UI components are sometimes messy. If the business logic is tightly coupled with the UI it is often very hard to write proper tests. The only way to make those components testable is by decoupling UI elements from the business logic. In this article, I want to show you how to achieve this decoupling and how to keep them separated by using different architectural and design patterns.
This is the second part of my series "How to minimize untestable code". If you haven't read the first part, definitely check it out here!
To understand how to decouple your code from the UI, I want to answer the following questions:
If you recall, at the beginning of the first part, I showed you the following WPF example:
I tried to untangle the code inside the MainWindow class a little bit by extracting the business logic into a separate private method. However, the method CalculateCrossSum is still tightly coupled to the Send_Click event callback. Of course, in this specific case, this is not a big issue. But imagine a big enterprise application where UI framework and business logic are coupled together like this. And imagine someone needs to add a new feature or, even worse, fixing a bug! This can be a frustrating task. Especially when having no unit tests which is difficult to write if code is tangled up like this.
To achieve the decoupling of UI and business logic and writing testable and maintainable code, we need to separate the concerns. Separation of Concerns (SoC) is a design principle first mentioned by Edsger W. Dijkstra in his 1974 paper "On the role of scientific thought":
Let me try to explain to you, what to my taste is characteristic for all intelligent thinking. It is, that one is willing to study in depth an aspect of one's subject matter in isolation for the sake of its own consistency, all the time knowing that one is occupying oneself only with one of the aspects. We know that a program must be correct and we can study it from that viewpoint only; we also know that it should be efficient and we can study its efficiency on another day, so to speak. In another mood we may ask ourselves whether, and if so: why, the program is desirable. But nothing is gained —on the contrary!— by tackling these various aspects simultaneously. It is what I sometimes have called "the separation of concerns", which, even if not perfectly possible, is yet the only available technique for effective ordering of one's thoughts, that I know of. This is what I mean by "focusing one's attention upon some aspect": it does not mean ignoring the other aspects, it is just doing justice to the fact that from this aspect's point of view, the other is irrelevant. It is being one- and multiple-track minded simultaneously.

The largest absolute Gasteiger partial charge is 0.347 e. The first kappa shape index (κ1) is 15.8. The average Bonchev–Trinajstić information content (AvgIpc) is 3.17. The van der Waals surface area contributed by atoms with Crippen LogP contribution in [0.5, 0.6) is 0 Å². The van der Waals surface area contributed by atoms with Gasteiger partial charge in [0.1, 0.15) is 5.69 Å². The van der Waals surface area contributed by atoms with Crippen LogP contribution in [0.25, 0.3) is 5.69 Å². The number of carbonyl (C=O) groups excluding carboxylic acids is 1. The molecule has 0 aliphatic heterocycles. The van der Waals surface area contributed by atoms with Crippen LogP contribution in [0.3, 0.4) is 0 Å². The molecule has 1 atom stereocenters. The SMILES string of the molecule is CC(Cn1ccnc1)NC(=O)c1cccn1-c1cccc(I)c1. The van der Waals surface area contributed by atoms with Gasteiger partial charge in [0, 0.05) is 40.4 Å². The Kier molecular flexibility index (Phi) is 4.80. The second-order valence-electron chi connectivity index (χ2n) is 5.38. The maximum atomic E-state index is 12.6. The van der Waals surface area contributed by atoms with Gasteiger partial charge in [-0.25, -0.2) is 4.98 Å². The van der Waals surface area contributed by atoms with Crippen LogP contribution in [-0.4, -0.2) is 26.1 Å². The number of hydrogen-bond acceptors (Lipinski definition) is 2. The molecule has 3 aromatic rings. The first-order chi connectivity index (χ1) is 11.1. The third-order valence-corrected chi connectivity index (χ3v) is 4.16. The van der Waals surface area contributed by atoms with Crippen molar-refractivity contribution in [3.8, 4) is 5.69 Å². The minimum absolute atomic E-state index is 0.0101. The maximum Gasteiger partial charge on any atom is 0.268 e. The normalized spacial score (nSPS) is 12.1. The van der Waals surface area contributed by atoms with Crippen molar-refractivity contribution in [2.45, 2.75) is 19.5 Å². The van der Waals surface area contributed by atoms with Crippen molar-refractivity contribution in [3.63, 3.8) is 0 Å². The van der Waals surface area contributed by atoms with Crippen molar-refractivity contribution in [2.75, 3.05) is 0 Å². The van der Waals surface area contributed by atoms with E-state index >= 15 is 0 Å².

In essence, this explanation simply means to focus only on one thing at a time. Translating this thought to our code above its means, we need to split the above class into two distinct classes. One is responsible for the UI and the other one is responsible for the business logic. Dijkstra's explanation also tells us that one class must not necessarily ignore its dependencies but their underlying implementation is irrelevant.